We got on a great straight stretch and I figured I would be able to pick up the pace.  It didn't happen.  RBR1 said she was getting her second wind (her 8-mile wind, as she likes to call it).  I've seen this with her on our training runs--sometimes I can hang in there with her, sometimes I can't.  Yesterday I definitely couldn't, but we'd often discussed this possibility, and we both agreed that if one of us was feeling the groove, then go with it.  So when RBR1 asked, "Lisa, is it okay?"  I replied without hesitation for her to go for it.  We train together, but as Coach Lorenzoni says, your race is your own.  I was SO PROUD of her--she caught up to RBR2 and let it fly, fully a minute faster than had she hung back with me.  She has been an awesome running buddy--always very supportive, with the most upbeat attitude you can find.  I look forward to running alongside her for many years.

The last two miles were pure torture.  I finally ended up walking for two separate 15 or 20 second stints up the hill during mile 9.  I knew that the finish line and my family were waiting, so I kept trudging along, but I was feeling the pain.  I think this picture tells the story better than I ever could.  I'm embarrassed by it (I look old, tired and defeated), but I did, in fact, cross the finish line, so I'm trying hard to remember that gift I promised myself.

The lovely lady clapping for me on the right is Betsy, one of our training program captains.  Betsy is due a great deal of credit for her unwavering support of us new runners.  She ROCKS!!  The girl in the foreground in the pink jacket and knit hat is eldest daughter Olivia.  She rocks, too!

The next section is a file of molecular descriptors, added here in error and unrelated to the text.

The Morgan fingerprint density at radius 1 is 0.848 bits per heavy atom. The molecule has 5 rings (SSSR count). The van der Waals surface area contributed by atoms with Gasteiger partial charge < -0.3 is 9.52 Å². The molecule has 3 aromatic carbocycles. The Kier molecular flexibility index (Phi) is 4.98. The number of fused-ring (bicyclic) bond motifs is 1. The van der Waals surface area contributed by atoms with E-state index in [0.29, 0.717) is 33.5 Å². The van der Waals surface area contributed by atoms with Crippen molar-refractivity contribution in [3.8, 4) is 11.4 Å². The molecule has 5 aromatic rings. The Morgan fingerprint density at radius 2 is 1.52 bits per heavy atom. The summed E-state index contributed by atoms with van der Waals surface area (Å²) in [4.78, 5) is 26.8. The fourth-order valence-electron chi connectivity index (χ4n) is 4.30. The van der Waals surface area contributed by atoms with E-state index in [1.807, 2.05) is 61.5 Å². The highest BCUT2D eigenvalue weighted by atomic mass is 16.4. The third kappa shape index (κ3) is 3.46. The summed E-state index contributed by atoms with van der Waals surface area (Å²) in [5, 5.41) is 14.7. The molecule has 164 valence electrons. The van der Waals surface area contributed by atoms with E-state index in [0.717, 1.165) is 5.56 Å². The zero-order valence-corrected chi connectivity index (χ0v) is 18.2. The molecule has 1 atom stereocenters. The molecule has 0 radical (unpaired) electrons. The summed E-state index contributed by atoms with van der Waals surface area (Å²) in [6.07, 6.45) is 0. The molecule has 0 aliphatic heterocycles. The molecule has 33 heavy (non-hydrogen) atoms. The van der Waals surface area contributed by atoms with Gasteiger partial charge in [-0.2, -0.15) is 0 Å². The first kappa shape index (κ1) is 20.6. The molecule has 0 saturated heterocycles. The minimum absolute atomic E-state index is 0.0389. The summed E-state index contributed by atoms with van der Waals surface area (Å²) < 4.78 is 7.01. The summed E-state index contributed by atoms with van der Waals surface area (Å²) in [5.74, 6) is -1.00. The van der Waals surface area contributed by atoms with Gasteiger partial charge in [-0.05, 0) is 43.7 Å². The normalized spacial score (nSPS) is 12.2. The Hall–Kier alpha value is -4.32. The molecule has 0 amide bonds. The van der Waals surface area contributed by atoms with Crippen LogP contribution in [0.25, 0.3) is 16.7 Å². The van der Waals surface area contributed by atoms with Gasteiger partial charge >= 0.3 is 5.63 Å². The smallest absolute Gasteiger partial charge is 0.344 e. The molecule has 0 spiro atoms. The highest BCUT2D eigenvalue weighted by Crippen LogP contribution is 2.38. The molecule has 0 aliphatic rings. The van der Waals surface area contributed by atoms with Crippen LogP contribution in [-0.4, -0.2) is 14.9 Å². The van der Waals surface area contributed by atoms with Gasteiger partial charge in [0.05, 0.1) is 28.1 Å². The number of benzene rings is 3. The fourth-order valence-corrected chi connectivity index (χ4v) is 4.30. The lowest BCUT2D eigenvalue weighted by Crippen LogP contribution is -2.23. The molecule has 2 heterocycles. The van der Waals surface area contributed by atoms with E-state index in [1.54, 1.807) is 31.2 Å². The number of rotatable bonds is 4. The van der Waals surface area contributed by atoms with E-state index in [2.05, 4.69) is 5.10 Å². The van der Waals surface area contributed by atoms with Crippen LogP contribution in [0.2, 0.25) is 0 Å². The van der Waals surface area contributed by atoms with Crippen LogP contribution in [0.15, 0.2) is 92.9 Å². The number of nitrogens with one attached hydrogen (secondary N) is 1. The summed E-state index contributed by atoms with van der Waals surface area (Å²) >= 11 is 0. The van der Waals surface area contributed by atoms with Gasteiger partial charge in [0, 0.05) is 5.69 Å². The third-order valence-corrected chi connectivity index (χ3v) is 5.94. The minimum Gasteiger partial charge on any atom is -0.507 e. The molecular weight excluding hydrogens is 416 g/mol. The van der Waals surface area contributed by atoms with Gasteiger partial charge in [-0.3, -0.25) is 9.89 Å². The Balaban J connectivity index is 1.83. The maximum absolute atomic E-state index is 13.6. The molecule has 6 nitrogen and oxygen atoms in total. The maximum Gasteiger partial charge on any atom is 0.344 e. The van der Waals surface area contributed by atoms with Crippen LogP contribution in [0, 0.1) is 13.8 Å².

Here is another shot as I was about to cross the finish line, holding dear Anna's hand.  It is the only shot of my legs that I have ever liked--despite how tired I may have looked from the neck up, these are STRONG legs that carried me through a tough race.  I LOVE my legs!  (However, if any plastic surgeons out there would like to contribute their services to my "End Cottage Cheese Thighs" campaign, give me a call.)

Then there was the technical difficulty.  My iSmoothRun app (the only app for which I have shelled out actual dinero, $4.99 in this case), gave me a false reading of 10:37/mile.  I knew it was too good to be true, considering my 8K time was 10:38/mile, but I accepted it and shared it on FB.  The actual race results came out later in the day and my time was 11:20/mile.  Big difference, and quite a letdown after thinking I was faster, but hey, when I started the training I was just hoping for 11:30, so I should be quite satisfied, right??  My final time was 1:51.


miPace (min/mi)Elevation (ft)

Split-wise, I'm neither surprised nor particularly disappointed.  Disregard that last 9:44 time--this is the mysterious 0.38 mile that showed up for some reason, despite the impossibility of the race being more than 10.0 miles.  (This is what skews all the splits, by the way; but while they are not accurate in terms of total time, they do show the overall picture--namely, that I started slowly, as I wanted to, got faster and stronger until mile 6, then pretty much crashed by miles 8, 9 and 10).

So what's the "take-away", if you'll overlook that overused expression du jour?